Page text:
A History of the Münster Anabaptists: Inner Emigration and by George von der Lippe, V. Reck-Malleczewen

By George von der Lippe, V. Reck-Malleczewen

A defining paintings within the "Inner Emigration" literary flow, Friedrich Reck-Malleczewen's historical past of the Münster Anabaptists used to be written in 1937 as a feedback of the Nazi regime. This English translation contains files, scholarly essays, and a close creation.

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Extra info for A History of the Münster Anabaptists: Inner Emigration and the Third Reich: A Critical Edition of Friedrich Reck-Malleczewen’s Bockelson: A Tale of Mass Insanity

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In public too they now recognize each other by a small copper pin with the letters DWWF: “Das Wort ward Fleisch” (“The Word Became Flesh”); other than that they are no longer forced to secrecy and illegality in the rebellious city. In the streets the mob, which in the meantime has been armed, has become so combative that those who have remained faithful to the old beliefs turn their homes into armed camps and form something of a militia. On the thirteenth Bockelson and Gert tom Kloster arrived in Münster.

Reck’s intention of demonstrating parallels between Bockelson and Hitler is served by stressing the gutter scenario as a suggestion of Hitler’s own slightly nebulous roots—his aged father Alois had been born out of wedlock with no definitive proof of paternity, and Hitler himself was the product of his father’s third marriage to a much younger woman (Toland, 3–13). Reck’s characterizations of Bockelson as a bastard and quite literal gutter trash are meant for Hitler as well—monarchist Reck found both men to be lacking not only moral fiber but also the appropriate socio-economic pedigree.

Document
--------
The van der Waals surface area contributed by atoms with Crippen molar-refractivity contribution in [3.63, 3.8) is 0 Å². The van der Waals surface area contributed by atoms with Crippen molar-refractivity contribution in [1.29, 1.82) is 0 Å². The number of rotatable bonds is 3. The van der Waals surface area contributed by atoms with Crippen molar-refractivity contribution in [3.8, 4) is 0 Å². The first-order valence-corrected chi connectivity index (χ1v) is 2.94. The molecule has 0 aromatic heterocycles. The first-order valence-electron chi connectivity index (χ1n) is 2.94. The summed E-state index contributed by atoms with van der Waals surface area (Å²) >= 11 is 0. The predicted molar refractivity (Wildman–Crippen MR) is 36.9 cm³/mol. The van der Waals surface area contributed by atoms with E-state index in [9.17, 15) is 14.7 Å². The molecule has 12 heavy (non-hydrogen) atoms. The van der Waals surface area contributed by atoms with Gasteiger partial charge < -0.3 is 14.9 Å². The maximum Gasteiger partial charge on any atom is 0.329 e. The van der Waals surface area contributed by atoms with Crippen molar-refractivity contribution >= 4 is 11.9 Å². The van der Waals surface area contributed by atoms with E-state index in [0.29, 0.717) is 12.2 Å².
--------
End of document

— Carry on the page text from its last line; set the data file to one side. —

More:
He became a lower-level functionary and therefore had an insider’s knowledge of the Anabaptist colony. After hunger had Münster in its hold, Gresbeck escaped to Waldeck’s side and, through his knowledge, made it possible for the bishop’s force to finally overcome the Anabaptists. Gresbeck wrote an account of his time in the Münster enclave which is in many ways more valuable than Kerssenbroch’s, in that Gresbeck was an eyewitness to the very end and did not have Kerssenbroch’s understandable bias against the Anabaptists (Williams, 456–457).

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